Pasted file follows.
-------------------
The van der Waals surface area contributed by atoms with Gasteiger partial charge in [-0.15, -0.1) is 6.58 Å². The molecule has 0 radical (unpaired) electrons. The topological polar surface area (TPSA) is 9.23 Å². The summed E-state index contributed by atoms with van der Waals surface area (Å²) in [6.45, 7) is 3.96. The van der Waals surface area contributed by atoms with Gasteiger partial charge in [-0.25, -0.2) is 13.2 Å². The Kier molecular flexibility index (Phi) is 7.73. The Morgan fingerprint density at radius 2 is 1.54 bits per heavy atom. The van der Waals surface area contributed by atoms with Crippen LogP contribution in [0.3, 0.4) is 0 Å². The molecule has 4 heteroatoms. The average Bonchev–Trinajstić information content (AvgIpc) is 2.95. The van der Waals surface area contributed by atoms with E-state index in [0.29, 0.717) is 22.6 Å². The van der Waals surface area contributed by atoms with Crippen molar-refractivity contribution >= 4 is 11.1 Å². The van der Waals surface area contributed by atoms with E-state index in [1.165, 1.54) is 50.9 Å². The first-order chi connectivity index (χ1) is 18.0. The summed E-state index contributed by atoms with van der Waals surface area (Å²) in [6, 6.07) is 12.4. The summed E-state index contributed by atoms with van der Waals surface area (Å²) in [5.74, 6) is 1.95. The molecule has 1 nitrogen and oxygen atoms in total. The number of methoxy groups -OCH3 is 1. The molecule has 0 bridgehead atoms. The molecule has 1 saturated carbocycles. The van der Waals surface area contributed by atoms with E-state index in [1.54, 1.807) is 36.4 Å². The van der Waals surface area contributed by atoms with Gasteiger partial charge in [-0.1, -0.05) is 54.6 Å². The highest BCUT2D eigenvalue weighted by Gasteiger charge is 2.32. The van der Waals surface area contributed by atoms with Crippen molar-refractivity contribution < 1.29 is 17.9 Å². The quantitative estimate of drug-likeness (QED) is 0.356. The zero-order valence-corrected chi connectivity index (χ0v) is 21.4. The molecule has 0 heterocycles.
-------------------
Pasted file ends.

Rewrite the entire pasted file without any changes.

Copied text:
The van der Waals surface area contributed by atoms with Gasteiger partial charge in [-0.15, -0.1) is 6.58 Å². The molecule has 0 radical (unpaired) electrons. The topological polar surface area (TPSA) is 9.23 Å². The summed E-state index contributed by atoms with van der Waals surface area (Å²) in [6.45, 7) is 3.96. The van der Waals surface area contributed by atoms with Gasteiger partial charge in [-0.25, -0.2) is 13.2 Å². The Kier molecular flexibility index (Phi) is 7.73. The Morgan fingerprint density at radius 2 is 1.54 bits per heavy atom. The van der Waals surface area contributed by atoms with Crippen LogP contribution in [0.3, 0.4) is 0 Å². The molecule has 4 heteroatoms. The average Bonchev–Trinajstić information content (AvgIpc) is 2.95. The van der Waals surface area contributed by atoms with E-state index in [0.29, 0.717) is 22.6 Å². The van der Waals surface area contributed by atoms with Crippen molar-refractivity contribution >= 4 is 11.1 Å². The van der Waals surface area contributed by atoms with E-state index in [1.165, 1.54) is 50.9 Å². The first-order chi connectivity index (χ1) is 18.0. The summed E-state index contributed by atoms with van der Waals surface area (Å²) in [6, 6.07) is 12.4. The summed E-state index contributed by atoms with van der Waals surface area (Å²) in [5.74, 6) is 1.95. The molecule has 1 nitrogen and oxygen atoms in total. The number of methoxy groups -OCH3 is 1. The molecule has 0 bridgehead atoms. The molecule has 1 saturated carbocycles. The van der Waals surface area contributed by atoms with E-state index in [1.54, 1.807) is 36.4 Å². The van der Waals surface area contributed by atoms with Gasteiger partial charge in [-0.1, -0.05) is 54.6 Å². The highest BCUT2D eigenvalue weighted by Gasteiger charge is 2.32. The van der Waals surface area contributed by atoms with Crippen molar-refractivity contribution < 1.29 is 17.9 Å². The quantitative estimate of drug-likeness (QED) is 0.356. The zero-order valence-corrected chi connectivity index (χ0v) is 21.4. The molecule has 0 heterocycles.